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The History of Caracole

We’ve been fighting against HIV/AIDS in Greater Cincinnati for more than 35 years.

Founded in 1987, we started as a small, non-medical hospice for people dying of AIDS. Clients were relatively young gay/bisexual men with AIDS. The average lifespan was two years from diagnosis to death.
Caracole House was the first licensed adult care facility in Ohio for people living with HIV/AIDS. It was in this six-bed, home-like atmosphere that volunteers and staff offered around-the-clock company and care to clients, creating an environment in which dignity was assured for those dying of AIDS. Our mission at the time of founding was to provide safe, affordable housing and supportive services for individuals and families living with HIV/AIDS.
In the mid-1990s with the advent of life-saving drug regimens, clients began living longer, healthier lives which changed their needs and our services, including who we serve. These changes offered Caracole opportunities to better meet needs of people living with HIV/AIDS via expanded, new and innovative programs consistent to our mission.
Today, while treatment and prevention are available, the HIV epidemic has not gone away. It remains a significant humanitarian, public health and economic issue. Until we find a cure, we remain in the fight against HIV/AIDS.
1987
Caracole Founded

Caracole started through the work of a volunteer study committee. Within a year, we had incorporated, chose a name, raised initial funds, hired our first residential director and rented a home for six individuals with AIDS to live in warmth, community and comfort—and die with dignity.

1990s
Housing Programs Expansion

We expanded our services to include transitional housing, permanent supportive housing and supportive services for people living with HIV/AIDS who were unstably housed, at risk of homelessness or experiencing homelessness. We served more than 170 individuals per year.

2000s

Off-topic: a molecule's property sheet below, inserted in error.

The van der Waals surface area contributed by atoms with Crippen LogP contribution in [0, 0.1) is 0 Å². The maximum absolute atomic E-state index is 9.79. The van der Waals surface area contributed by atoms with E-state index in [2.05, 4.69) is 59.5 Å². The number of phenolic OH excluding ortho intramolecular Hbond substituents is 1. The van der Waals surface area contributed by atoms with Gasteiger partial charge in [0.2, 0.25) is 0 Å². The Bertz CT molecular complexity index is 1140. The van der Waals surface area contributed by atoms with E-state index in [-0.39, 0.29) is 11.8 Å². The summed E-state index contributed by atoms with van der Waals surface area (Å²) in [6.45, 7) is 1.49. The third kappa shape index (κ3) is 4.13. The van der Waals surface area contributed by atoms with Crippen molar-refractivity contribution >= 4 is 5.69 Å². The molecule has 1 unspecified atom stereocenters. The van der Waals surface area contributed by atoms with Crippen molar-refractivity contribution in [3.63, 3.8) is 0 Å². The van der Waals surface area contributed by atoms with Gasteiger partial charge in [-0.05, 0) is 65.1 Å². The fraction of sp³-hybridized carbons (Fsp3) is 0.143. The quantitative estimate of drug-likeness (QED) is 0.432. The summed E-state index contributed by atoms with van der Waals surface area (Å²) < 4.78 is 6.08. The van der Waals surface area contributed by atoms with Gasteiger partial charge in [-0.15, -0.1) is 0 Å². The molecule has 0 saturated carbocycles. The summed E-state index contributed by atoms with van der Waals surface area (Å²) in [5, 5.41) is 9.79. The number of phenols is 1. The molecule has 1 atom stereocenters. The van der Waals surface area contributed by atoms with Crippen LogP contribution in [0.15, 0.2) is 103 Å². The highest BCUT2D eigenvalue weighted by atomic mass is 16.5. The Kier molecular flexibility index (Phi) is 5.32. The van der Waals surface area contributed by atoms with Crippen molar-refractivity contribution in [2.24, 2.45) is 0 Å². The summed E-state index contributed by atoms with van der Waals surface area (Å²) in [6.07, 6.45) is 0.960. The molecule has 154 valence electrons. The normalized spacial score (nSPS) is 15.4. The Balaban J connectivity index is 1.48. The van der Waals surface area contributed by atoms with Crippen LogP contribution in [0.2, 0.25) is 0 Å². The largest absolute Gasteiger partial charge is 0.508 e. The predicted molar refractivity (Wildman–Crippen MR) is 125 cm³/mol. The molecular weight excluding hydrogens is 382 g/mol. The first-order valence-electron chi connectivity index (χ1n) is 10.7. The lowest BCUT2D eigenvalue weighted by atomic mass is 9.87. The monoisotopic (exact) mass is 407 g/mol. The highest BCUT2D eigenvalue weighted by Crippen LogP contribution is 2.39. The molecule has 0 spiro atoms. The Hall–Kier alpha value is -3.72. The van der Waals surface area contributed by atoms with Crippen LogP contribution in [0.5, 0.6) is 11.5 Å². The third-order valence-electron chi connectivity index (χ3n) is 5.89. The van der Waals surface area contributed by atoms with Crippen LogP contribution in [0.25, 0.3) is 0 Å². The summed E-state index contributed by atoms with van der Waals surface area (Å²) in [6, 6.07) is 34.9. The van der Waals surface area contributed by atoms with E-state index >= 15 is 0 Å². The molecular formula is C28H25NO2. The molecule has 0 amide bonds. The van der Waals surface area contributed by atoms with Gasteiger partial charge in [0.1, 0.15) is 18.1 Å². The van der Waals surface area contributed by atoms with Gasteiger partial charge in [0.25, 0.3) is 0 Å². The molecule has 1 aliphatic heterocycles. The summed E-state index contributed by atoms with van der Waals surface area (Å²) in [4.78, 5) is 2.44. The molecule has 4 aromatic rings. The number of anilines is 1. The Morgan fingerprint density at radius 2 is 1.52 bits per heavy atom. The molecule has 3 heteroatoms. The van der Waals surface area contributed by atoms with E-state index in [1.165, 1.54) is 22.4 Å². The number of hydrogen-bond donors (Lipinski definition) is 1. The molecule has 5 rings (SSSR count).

Case Management Added

We began to offer medical case management services in Hamilton County through Ohio Department of Health Ryan White Part B federal HIV care funding. HIV testing was offered onsite through a partner agency, and we moved into our Northside building.

 

2010–2013
Rapid Growth in Services, Area and Staff

Over three years, we increased the number of clients served more than seven-fold from 170 to 1400+ and substantially increased staff levels. We expanded our medical case management services beyond Hamilton County to include seven more Southwest Ohio counties, bringing on staff from our partner agency, StopAIDS. Caracole also secured additional funds to provide tenant-based rental assistance, short-term mortgage and utility assistance, and housing placement assistance. 

2014–2015
Pharmacy Services Introduced and Innovation Grant Awarded

Caracole began 340B mail order pharmacy services to offer co-pay assistance to eligible clients and to provide program income beyond our grants. We also received an Innovations Grant to provide comprehensive, community-based services for people living with HIV who were not yet in medical care and/or had fallen out of care.

2016–2018
HIV Prevention Services Launched

We began to provide HIV prevention services, including HIV/Hepatitis C testing, and sexual health education, which were then expanded to include harm reduction services for people who inject drugs. The Caracole House transitional housing programs with shared rooms closed in 2016, and in 2018 we opened a new site based permanent supportive housing programs with individual apartments for people living with HIV and experiencing chronic homelessness.

2019–2020
Harm Reduction Services Expansion

Caracole partnered with Hamilton County Public Health to offer Cincinnati’s first-site based, evening syringe services program, while expanding HIV prevention services into Butler County and Northern Kentucky. As medical prevention became available, Caracole added PrEP navigation and payment assistance programs services. We embraced U=U messaging for the general community and began a program of graduating long-term clients from active care into stabilization-only services.

2021
New Ending the HIV Epidemic Program Launched

We participated in a national planning program and received funding for the federal Ending the HIV Epidemic: A Plan for America program, intensifying outreach to people living with HIV who are newly diagnosed or have fallen out of care. We launched Ohio’s first harm reduction vending machine filled with free safer drug use supplies and information to help reduce the transmission of HIV and hepatitis C, prevent overdoses and promote long-term recovery.

2022
Continuing the Fight

We continue to serve more than 1,500 clients living with HIV and provide more than 1,700 free HIV tests annually in the Greater Cincinnati region.

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